Following the tragic events of 19 December 1981, where all eight crew of the lifeboat Solomon Browne were lost in a service to the stricken coaster Union Star, Roy did much to calm and reassure others in a community hit by tragedy and he has continued to provide this support, staying close to the families and acting as a constant source of wisdom, encouragement and cheerful enthusiasm for the crew.
Swansea man Steve Davies has been recognised as an inspirational speaker on the subject of sea safety, sharing his knowledge with all that he encounters in order that adults and children alike are aware of the dangers of the sea. He will be made an MBE.
Tireless fundraisers from the North of England have also been recognised – Sue Watson, 73, from Flamborough will receive the British Empire Medal in recognition of her continued commitment to raising vital funds to enable the RNLI to carry out its lifesaving work.
In a small, traditional seaside village, Sue is the driving force behind a fundraising group which holds innovative and highly successful fundraising events, including the much loved Maggot Racing; Sue herself is often found at the front of the crowds of children, cheering on the racing maggots.
Tom Ridyard, 72, from Bolton, has been a volunteer fundraiser for the RNLI for the past two decades. He was also one of the leaders of the clean-up operation at Lytham St Annes Lifeboat Station following the storm and tidal surges of December 2013, ensuring the lifeboat could remain on service despite the adverse weather. He will be made a Member of the Order of the British Empire (MBE).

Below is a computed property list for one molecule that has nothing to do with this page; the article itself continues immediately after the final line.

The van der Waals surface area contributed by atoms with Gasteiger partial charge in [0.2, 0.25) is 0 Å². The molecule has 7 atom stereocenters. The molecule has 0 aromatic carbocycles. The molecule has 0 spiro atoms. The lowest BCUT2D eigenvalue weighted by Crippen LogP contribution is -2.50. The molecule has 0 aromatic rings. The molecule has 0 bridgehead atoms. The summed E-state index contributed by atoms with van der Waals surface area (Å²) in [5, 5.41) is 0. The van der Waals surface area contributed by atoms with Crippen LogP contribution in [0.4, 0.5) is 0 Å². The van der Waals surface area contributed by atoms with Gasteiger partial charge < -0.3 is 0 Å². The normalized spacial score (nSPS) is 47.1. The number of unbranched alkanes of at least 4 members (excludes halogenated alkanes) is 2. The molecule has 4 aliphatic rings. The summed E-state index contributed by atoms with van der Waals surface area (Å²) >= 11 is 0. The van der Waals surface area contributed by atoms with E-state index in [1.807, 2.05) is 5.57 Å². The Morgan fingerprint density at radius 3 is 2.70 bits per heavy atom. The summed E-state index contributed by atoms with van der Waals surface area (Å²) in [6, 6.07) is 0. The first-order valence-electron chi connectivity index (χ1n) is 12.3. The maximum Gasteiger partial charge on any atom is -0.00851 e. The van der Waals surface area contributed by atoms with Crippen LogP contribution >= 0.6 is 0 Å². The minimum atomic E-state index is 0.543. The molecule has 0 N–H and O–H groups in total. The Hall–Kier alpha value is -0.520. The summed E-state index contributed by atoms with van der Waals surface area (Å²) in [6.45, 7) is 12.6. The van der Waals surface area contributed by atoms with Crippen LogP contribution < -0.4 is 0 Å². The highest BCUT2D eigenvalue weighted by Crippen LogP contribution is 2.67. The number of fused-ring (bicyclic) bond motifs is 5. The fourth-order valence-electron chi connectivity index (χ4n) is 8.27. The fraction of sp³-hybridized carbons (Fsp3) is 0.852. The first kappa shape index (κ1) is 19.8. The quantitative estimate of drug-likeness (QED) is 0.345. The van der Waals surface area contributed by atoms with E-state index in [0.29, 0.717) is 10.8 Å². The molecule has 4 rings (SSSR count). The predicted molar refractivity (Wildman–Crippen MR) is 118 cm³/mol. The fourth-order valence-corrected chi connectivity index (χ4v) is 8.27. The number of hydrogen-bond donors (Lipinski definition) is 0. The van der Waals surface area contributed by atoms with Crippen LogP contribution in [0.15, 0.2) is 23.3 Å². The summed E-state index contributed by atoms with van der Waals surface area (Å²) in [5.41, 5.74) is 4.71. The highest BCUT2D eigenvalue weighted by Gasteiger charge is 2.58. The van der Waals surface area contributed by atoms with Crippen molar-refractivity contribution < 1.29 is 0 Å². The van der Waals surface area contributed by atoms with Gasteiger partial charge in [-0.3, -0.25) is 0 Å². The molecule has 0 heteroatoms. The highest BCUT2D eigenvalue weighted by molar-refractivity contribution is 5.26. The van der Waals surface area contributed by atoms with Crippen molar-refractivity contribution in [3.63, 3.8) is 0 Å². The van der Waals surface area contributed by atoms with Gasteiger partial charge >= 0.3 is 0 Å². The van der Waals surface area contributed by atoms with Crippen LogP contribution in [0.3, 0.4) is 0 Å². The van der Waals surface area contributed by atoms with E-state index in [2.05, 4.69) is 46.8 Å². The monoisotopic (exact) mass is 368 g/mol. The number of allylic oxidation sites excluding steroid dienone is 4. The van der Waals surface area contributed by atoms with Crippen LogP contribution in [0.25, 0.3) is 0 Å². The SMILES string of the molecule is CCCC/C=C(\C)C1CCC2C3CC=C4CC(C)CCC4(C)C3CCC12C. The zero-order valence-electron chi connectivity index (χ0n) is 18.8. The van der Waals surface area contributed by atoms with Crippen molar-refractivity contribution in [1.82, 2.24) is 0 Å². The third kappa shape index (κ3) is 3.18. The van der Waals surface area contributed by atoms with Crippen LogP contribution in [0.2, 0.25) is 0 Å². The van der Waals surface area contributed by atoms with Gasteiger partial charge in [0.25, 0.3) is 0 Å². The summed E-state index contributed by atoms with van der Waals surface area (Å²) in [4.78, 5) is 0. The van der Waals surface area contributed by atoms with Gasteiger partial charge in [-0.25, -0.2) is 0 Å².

Meanwhile, the Maritime and Coastguard Agency (MCA) is celebrating after three of its team received awards in the New Year Honours list.
Kenneth Richards has given more than 45 years of commitment as a Coastguard Rescue Officer in Cornwall. He is the Station Officer with the Port Isaac Rescue Team, leading his fellow volunteers to carry out rescue missions in all weathers and often at unsocial hours. He’s been awarded a MBE.
Kenneth, who lives with his wife in Port Isaac, North Cornwall said: “I consider it a great honour to receive this award in recognition of my work with the Coastguard Rescue Service. I wear the uniform with pride and I really love and live for Her Majesty’s Coastguard. I receive this on behalf of my team, colleagues and all volunteers who give so much to make the Coastguard Rescue Service such a success.”
Steven Dexter is an Evidence Analyst based at the MCA headquarters in Southampton. He receives a MBE for more than 27 years as a civil servant, 12 of those working for the MCA, and his work in particular on recreational water safety.
Steven, who lives with his family in Romsey, Hampshire, said: “I am delighted and extremely proud to receive this award. It is a great honour for me. I thoroughly enjoy my role in the Agency where I am surrounded by a team who all strive for safety at sea. I feel privileged that my work in this area makes a difference.”
Jane Lee manages the UK Consolidated European Reporting System (CERS), an electronic information management system, and is recognised with a MBE for her tireless efforts with the ports industry that have significantly improved this vital information system.
Jane, who lives in Peterhead, Aberdeenshire, said: “”I am extremely proud and sincerely humbled to receive this award. I hope my personal recognition is also considered as a reflection of the commitment and tremendous work of all of the staff involved in this area of work.”